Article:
Crating

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THE DO’S AND DON’T OF “CRATING” YOUR DOG

We first need to define what is a “crate.” It varies from plastic airline shipping crates to wire “fabric” on a collapsible, rigid frame; and collapsible, metal pens or kennels of various sizes. These crates or areas of confinement can cost $42 to $230 or more, depending on their size and type of construction and are available from pet supply companies, such as PetCo or PetSmart.

Using a crate wisely over the short term to aid in the training of your puppy or dog can be helpful in teaching a new dog to not defecate or urinate while confined to their crate and can eliminate damage to the home’s interior while the owner is away for short periods or overnight.

The Humane Society of Utah would prefer that dogs not be left at home alone and are housebroken so that inside “accidents” don’t occur. This eliminates the need for the use of a crate at all. If you purchase or adopt a dog and have to lock it up for long periods of the day and only take it out for a portion of the day during which it can eliminate and spend limited time with you, you may want to reconsider if this is the right time to include a dog in your life/household.

If a new puppy is brought into the home, a crate can assist in housebreaking if the puppy is taken outside to do its “business” before bedtime, is placed in its crate overnight, and is taken out into the yard first thing in the morning to again take care of its needs. A puppy normally has bowl movements after waking up, after eating or drinking, and after playing. Canines usually don’t like to soil in the area where they sleep. It is unreasonable to expect puppies or adult dogs to hold their need for elimination for overly-long periods of time without suffering from physical and emotional discomfort.

Keeping a dog in a crate while the owner is away from the home or overnight can help to prevent destructive behaviors from developing such as chewing on shoes, furniture, etc. or damaging blinds, curtains, drapes, and other household items. Three to four hours is generally the norm, while longer periods may be practical with older, housebroken dogs. If the owner works and leaves the dog crated for 8-10 hours during the work day and then again overnight, an animal could be crated for a total period of up to 15-18 hours a day! This would be inexcusable and not a humane life for any dog.

ASPCA guidelines state that a 8-10 week old puppy should only be crated from 30-60 minutes; an 11-14 week old from 1-3 hours; a 15-16 week old from 3-4 hours; and a 17+ week old from 4-5 hours maximum. On average, puppies can only control their bladders for about one hour for every month of age. Try to give your dog a mid-day break for elimination and exercise.

Some people and organizations believe that crating is inhumane. It depends on how the crate is used. If the dog is left for long periods without periodic breaks to take care of its elimination needs and exercise, or if the crate is not large enough to allow the dog to make normal postural movement, i.e.: sit up, lay down, turn around, etc., the crate’s use could be considered inhumane. If the crate is too large, it may allow enough room for the animal to feel unhindered in urinating/defecating. On the other hand, if the crate is of an adequate size and the animal isn’t confined for uncomfortable periods of time, a crate can be of use during reasonable periods of time and humane training.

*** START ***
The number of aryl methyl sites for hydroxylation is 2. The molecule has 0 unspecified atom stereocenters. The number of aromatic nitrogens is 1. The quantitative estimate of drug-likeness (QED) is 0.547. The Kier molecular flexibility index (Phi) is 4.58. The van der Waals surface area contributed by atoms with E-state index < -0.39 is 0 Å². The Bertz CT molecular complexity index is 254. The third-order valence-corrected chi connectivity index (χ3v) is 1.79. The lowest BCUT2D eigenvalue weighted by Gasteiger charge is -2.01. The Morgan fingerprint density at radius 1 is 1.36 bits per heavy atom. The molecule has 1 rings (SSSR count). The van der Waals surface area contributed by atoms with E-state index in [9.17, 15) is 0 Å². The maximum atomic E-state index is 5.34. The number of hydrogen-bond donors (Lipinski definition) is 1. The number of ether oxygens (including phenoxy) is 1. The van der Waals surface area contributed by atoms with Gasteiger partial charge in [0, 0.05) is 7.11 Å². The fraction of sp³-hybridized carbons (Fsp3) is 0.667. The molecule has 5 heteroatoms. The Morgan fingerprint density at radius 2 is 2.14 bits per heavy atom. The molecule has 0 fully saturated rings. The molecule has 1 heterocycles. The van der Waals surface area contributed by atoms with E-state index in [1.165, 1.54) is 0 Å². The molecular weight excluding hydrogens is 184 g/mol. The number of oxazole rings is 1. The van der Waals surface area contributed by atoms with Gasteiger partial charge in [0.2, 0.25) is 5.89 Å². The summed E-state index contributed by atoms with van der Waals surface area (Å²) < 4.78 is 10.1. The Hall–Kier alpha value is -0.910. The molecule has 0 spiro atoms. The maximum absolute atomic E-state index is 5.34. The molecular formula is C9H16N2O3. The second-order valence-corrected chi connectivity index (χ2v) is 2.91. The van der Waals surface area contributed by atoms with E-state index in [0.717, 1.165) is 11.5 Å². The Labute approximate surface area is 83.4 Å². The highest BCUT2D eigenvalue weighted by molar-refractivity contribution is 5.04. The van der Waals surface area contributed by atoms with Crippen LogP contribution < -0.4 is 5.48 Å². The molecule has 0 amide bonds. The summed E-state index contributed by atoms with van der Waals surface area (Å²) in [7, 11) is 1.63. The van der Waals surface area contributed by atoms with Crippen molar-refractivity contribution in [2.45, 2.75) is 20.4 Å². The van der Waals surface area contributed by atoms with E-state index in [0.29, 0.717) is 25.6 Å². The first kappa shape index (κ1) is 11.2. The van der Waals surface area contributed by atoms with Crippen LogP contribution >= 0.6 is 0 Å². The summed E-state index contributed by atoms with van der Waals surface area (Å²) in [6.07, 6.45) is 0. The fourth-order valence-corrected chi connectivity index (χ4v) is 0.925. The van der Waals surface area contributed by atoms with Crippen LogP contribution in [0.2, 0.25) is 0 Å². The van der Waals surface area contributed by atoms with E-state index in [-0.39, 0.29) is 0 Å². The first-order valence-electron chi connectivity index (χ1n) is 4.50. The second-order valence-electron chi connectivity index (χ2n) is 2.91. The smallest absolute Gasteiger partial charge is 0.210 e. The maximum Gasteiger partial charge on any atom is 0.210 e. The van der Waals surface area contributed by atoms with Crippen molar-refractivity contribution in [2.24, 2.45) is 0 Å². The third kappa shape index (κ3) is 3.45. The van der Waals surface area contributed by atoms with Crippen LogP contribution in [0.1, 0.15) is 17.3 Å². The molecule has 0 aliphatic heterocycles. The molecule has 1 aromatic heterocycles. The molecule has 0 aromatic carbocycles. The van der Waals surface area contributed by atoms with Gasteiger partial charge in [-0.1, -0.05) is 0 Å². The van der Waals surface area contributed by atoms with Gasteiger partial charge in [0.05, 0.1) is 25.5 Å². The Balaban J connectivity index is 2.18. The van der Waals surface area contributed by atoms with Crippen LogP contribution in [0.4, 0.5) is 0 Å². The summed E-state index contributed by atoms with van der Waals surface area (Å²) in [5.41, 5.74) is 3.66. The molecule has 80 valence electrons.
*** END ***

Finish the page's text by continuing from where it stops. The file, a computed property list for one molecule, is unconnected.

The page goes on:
A proper crate can provide a place of retreat, safety and rest, especially if provided with a pad or other bedding and possibly a toy on which to chew. Let the animal learn to think of its crate as a place of comfort and its “special” place away from other home-related activities or visitors, such as strangers, young children or other animal visitors. It shouldn’t be trained to think that its crate is a place of punishment.

Some animal activist organizations argue that crating can cause dogs “to develop mental health problems, including separation anxiety, hyperactivity, shyness, aggression, and obsessivecompulsive disorders like constant chewing and licking.” They recommend that instead of a crate, owners not leave their dogs alone (dog walking, doggie day care service) or that they confine them to a pet-safe room with a baby gate, rather than locking them in a crate.

Don’t crate your puppy or dog if they’re too young to have sufficient bowl or bladder control for the time of confinement; if they have diarrhea; if they are sick or vomiting; if you are going to be gone for longer periods than are provided for in the above guidelines; if the dog or puppy hasn’t eliminated before being crated; if the ambient temperature is too hot or too cold; and if the animal has not had sufficient exercise, socialization and companionship.

Puppies and adult dog should be an integral member of your family, not a prisoner in your home. When possible, leave the crate’s door open when the puppy or dog isn’t being confined so the dog can enter and leave the crate if they so desire.

The Humane Society of Utah
4242 South 300 West / PO Box 573659
Murray, Utah 84107 / 84157-3659
(801) 261-2919, Extension 210

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